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Pension misselling scams- when will they ever end? – Page, Henderson, Freer and Ward X 2

The 308 pages of the Upper Tribunal’s decision in the ghastly references brought by Andrew Page, Aiden Henderson, William Freer, Thomas Ward and Robert Ward hammer home a terrifying message. Sending people to consult an independent financial adviser is not necessarily the right thing to do. These individuals basically diverted huge numbers of people’s pensions into a variety of unregulated worthless investments.

The peddlers of these products essentially sold an advice process to those so-called “independent” advisers so that they could con innocent consumers into their scam products. The idea horrifies. Page, Henderson and Freer then held themselves out as offering a whole of market service and then sign off on their customers passing their money to a series of products far too high risk and complex for them to analyse let alone recommend.

The sales process involved inadequate fact-finding and a near automatic recommendation of the products concerned. Henderson who did not have permission to carry out pension transfers from employer final salary schemes broke this on an admitted 19 occasions.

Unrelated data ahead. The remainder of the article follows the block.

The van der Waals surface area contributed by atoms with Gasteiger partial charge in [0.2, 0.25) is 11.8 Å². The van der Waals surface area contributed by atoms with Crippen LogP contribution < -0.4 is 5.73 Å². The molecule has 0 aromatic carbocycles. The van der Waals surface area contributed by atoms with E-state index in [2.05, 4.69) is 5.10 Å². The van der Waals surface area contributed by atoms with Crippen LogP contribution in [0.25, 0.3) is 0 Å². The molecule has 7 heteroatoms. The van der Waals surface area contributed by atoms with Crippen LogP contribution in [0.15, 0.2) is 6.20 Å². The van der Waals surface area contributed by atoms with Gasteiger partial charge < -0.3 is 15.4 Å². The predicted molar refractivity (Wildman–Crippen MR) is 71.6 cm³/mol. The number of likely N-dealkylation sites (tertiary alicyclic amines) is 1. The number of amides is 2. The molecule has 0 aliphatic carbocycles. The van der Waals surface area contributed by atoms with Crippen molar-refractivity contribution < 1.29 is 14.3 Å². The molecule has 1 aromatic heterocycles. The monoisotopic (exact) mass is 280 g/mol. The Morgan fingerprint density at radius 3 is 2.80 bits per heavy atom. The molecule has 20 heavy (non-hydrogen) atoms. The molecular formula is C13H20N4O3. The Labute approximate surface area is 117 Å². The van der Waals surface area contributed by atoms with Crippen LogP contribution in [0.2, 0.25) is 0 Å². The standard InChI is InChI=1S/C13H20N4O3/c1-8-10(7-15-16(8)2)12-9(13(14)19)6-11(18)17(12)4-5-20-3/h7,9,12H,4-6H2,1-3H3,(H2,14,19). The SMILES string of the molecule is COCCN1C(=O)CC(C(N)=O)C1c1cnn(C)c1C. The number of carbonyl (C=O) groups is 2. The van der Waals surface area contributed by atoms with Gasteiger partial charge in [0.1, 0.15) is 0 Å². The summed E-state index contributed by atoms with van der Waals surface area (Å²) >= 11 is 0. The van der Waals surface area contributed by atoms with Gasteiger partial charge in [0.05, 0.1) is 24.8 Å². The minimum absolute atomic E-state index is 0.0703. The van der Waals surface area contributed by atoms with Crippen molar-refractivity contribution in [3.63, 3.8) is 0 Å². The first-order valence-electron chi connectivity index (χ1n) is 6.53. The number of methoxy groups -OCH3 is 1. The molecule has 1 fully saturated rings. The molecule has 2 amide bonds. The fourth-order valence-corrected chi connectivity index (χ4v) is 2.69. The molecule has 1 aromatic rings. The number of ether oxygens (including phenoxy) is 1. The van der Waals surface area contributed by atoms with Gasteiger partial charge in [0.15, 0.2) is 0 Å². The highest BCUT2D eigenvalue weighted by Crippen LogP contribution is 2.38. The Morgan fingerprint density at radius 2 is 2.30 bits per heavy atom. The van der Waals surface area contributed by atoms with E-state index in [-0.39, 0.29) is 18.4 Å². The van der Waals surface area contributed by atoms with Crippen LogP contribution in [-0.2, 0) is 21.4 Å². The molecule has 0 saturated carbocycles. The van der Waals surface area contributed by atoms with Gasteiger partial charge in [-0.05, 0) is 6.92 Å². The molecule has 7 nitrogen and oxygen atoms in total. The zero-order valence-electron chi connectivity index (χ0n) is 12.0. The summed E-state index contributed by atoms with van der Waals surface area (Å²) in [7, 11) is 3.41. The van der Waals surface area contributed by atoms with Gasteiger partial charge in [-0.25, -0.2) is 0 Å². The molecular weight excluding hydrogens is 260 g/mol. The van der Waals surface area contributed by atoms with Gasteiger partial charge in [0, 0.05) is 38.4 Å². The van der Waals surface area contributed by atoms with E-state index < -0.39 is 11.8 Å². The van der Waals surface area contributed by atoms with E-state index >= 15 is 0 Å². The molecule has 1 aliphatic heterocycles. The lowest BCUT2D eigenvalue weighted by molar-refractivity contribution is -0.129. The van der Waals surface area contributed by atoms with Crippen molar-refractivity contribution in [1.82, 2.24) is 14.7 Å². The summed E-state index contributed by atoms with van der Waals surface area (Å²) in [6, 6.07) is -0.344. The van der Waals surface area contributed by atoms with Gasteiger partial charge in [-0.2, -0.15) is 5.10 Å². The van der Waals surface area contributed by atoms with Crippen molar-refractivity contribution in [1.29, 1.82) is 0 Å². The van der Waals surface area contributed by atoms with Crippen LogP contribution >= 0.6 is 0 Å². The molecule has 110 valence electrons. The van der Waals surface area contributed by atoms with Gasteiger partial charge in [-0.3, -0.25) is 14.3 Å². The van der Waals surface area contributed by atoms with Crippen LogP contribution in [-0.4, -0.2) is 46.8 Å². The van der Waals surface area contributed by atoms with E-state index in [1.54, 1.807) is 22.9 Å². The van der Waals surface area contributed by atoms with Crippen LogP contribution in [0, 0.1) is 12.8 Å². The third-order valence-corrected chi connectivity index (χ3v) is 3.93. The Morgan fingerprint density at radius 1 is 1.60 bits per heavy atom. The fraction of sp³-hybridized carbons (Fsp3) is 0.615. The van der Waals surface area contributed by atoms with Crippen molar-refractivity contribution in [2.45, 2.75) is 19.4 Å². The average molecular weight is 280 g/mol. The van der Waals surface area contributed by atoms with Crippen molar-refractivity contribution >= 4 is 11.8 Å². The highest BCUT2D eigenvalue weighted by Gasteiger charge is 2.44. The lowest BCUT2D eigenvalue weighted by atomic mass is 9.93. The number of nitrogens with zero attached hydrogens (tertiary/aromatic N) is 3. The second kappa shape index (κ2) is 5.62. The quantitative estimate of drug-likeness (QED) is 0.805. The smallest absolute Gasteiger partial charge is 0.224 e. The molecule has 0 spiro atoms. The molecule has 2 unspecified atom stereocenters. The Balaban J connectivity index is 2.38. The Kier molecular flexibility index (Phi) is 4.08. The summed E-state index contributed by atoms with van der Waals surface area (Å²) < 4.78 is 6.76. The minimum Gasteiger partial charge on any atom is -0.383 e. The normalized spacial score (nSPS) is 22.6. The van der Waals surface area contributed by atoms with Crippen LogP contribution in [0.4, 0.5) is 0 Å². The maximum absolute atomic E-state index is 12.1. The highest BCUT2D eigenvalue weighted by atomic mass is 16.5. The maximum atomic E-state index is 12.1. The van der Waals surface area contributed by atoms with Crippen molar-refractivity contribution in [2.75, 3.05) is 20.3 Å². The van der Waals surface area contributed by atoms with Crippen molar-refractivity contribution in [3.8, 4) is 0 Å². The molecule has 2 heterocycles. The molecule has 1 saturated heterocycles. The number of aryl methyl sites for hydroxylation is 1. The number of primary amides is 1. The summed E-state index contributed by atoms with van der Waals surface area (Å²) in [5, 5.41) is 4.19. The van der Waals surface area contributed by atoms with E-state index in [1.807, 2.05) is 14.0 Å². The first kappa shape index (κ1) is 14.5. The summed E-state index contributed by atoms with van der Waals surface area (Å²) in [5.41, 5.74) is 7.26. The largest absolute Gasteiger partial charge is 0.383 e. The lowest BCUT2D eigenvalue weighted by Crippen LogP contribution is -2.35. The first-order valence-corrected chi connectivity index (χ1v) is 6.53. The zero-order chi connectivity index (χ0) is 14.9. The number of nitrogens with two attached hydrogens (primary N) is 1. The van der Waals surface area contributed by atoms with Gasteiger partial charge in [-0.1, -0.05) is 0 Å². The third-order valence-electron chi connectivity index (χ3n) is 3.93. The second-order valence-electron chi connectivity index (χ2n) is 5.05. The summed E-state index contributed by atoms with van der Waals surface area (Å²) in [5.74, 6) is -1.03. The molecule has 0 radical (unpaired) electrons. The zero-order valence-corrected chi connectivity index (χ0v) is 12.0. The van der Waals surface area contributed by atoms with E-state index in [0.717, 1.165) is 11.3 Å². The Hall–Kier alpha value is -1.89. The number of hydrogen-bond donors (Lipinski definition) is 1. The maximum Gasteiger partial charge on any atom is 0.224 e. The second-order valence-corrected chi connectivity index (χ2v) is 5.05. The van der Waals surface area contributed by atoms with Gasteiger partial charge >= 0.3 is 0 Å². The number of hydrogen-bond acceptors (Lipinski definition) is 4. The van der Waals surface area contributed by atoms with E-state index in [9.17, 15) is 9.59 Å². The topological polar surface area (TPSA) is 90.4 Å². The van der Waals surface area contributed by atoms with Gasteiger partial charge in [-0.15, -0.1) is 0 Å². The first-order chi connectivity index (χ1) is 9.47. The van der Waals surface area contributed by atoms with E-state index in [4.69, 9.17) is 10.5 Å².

The decision does contain a worthy attempt at analysing investment risk, based on Robert Lockie’s expert evidence. I have known Rob for a long time and cannot image many better equipped to lead the Tribunal from the traditional zero risk product of short-dated government debt through the various gradations of risk. Reading the decision brought back fun memories of my and Roger Grenville-Jones’ adventures in Gibraltar with the van Geens v Jyske Bank case.

There is also a valuable reminder on the T Ward reference of the evils of shadow directors who exercise a degree of influence that is unhealthy without being approved by the regulator. I have experience of a reputable law firm doing that and escaping untouched. So, it is not just ex-convicts like Ward that do this type of thing.

The SIPP provider involved should be taking a dark look at itself and perhaps be paying out large amounts of compensation to investors whom it helped to lose their hard-won retirement income.

Inevitably, attention also turns to the regulator. The authorisation process left a great deal to be desired in this case. However, the decision reveals that a number of the adviser firms involved told a variety of fibs and half-truths to the regulator which did not make the Financial Conduct Authority’s job any easier. The IFA sector should be very low priority for the authorities. Unfortunately, the range of bad apples involved here and in similar cases such as the Tailor Made case of Alistair Burns does not help. There are better people behind bars.

Finally, it would be good to know why the individuals concerned thought that it was good idea to refer their cases to the Upper Tribunal. The FCA has finally learnt to claim interest on its fines. So, delay is not bringing down the effective cost of the amounts concerned.


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